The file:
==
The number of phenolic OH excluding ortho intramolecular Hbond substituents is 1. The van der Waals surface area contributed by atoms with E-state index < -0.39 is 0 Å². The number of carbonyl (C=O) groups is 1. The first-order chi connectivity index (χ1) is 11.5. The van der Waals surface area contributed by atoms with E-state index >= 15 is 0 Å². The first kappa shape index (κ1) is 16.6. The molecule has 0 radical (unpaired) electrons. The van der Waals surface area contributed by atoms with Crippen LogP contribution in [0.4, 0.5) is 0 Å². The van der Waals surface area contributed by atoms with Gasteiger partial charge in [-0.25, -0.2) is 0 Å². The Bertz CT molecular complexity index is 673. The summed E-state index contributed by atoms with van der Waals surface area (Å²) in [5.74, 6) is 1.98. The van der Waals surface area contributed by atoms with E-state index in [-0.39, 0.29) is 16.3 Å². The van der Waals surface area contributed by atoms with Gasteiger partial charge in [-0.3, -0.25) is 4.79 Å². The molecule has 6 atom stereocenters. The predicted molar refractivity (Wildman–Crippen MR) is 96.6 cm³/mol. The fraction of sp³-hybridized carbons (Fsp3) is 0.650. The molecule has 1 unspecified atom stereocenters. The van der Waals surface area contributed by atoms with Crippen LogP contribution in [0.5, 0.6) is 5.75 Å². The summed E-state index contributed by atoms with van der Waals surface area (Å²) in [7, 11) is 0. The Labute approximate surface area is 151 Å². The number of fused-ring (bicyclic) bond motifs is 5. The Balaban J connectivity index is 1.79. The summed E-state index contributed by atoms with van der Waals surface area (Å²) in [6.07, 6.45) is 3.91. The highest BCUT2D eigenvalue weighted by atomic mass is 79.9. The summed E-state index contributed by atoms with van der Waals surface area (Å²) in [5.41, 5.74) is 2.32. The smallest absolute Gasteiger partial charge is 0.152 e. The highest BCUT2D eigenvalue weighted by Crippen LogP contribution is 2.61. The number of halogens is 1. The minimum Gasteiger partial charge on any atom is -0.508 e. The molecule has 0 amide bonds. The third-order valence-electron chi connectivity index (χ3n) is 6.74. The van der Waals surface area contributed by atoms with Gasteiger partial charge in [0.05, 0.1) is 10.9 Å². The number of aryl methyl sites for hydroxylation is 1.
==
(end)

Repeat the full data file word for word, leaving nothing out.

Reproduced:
The number of phenolic OH excluding ortho intramolecular Hbond substituents is 1. The van der Waals surface area contributed by atoms with E-state index < -0.39 is 0 Å². The number of carbonyl (C=O) groups is 1. The first-order chi connectivity index (χ1) is 11.5. The van der Waals surface area contributed by atoms with E-state index >= 15 is 0 Å². The first kappa shape index (κ1) is 16.6. The molecule has 0 radical (unpaired) electrons. The van der Waals surface area contributed by atoms with Crippen LogP contribution in [0.4, 0.5) is 0 Å². The van der Waals surface area contributed by atoms with Gasteiger partial charge in [-0.25, -0.2) is 0 Å². The Bertz CT molecular complexity index is 673. The summed E-state index contributed by atoms with van der Waals surface area (Å²) in [5.74, 6) is 1.98. The van der Waals surface area contributed by atoms with E-state index in [-0.39, 0.29) is 16.3 Å². The van der Waals surface area contributed by atoms with Gasteiger partial charge in [-0.3, -0.25) is 4.79 Å². The molecule has 6 atom stereocenters. The predicted molar refractivity (Wildman–Crippen MR) is 96.6 cm³/mol. The fraction of sp³-hybridized carbons (Fsp3) is 0.650. The molecule has 1 unspecified atom stereocenters. The van der Waals surface area contributed by atoms with Crippen LogP contribution in [0.5, 0.6) is 5.75 Å². The summed E-state index contributed by atoms with van der Waals surface area (Å²) in [7, 11) is 0. The Labute approximate surface area is 151 Å². The number of fused-ring (bicyclic) bond motifs is 5. The Balaban J connectivity index is 1.79. The summed E-state index contributed by atoms with van der Waals surface area (Å²) in [6.07, 6.45) is 3.91. The highest BCUT2D eigenvalue weighted by atomic mass is 79.9. The summed E-state index contributed by atoms with van der Waals surface area (Å²) in [5.41, 5.74) is 2.32. The smallest absolute Gasteiger partial charge is 0.152 e. The highest BCUT2D eigenvalue weighted by Crippen LogP contribution is 2.61. The number of halogens is 1. The minimum Gasteiger partial charge on any atom is -0.508 e. The molecule has 0 amide bonds. The third-order valence-electron chi connectivity index (χ3n) is 6.74. The van der Waals surface area contributed by atoms with Gasteiger partial charge in [0.05, 0.1) is 10.9 Å². The number of aryl methyl sites for hydroxylation is 1.